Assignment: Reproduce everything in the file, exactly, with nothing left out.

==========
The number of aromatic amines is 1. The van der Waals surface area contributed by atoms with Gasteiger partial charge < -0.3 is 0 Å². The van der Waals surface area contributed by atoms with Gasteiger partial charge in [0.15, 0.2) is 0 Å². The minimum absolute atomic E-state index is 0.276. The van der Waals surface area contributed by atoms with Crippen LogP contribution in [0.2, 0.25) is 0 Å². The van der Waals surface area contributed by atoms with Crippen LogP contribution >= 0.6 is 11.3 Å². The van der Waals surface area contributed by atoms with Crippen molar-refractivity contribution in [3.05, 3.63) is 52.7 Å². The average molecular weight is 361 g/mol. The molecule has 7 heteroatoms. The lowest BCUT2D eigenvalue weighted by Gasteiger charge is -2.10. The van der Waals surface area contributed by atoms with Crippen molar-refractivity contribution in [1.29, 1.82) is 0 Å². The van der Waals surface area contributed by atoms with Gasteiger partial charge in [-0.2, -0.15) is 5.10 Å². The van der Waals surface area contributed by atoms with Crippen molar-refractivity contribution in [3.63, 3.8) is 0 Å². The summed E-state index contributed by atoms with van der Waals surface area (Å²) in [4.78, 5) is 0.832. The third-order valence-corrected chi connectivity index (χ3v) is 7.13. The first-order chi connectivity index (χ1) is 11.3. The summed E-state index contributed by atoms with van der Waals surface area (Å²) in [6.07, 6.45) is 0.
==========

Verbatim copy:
The number of aromatic amines is 1. The van der Waals surface area contributed by atoms with Gasteiger partial charge < -0.3 is 0 Å². The van der Waals surface area contributed by atoms with Gasteiger partial charge in [0.15, 0.2) is 0 Å². The minimum absolute atomic E-state index is 0.276. The van der Waals surface area contributed by atoms with Crippen LogP contribution in [0.2, 0.25) is 0 Å². The van der Waals surface area contributed by atoms with Crippen LogP contribution >= 0.6 is 11.3 Å². The van der Waals surface area contributed by atoms with Crippen molar-refractivity contribution in [3.05, 3.63) is 52.7 Å². The average molecular weight is 361 g/mol. The molecule has 7 heteroatoms. The lowest BCUT2D eigenvalue weighted by Gasteiger charge is -2.10. The van der Waals surface area contributed by atoms with Crippen molar-refractivity contribution in [1.29, 1.82) is 0 Å². The van der Waals surface area contributed by atoms with Gasteiger partial charge in [-0.2, -0.15) is 5.10 Å². The van der Waals surface area contributed by atoms with Crippen molar-refractivity contribution in [3.63, 3.8) is 0 Å². The summed E-state index contributed by atoms with van der Waals surface area (Å²) in [4.78, 5) is 0.832. The third-order valence-corrected chi connectivity index (χ3v) is 7.13. The first-order chi connectivity index (χ1) is 11.3. The summed E-state index contributed by atoms with van der Waals surface area (Å²) in [6.07, 6.45) is 0.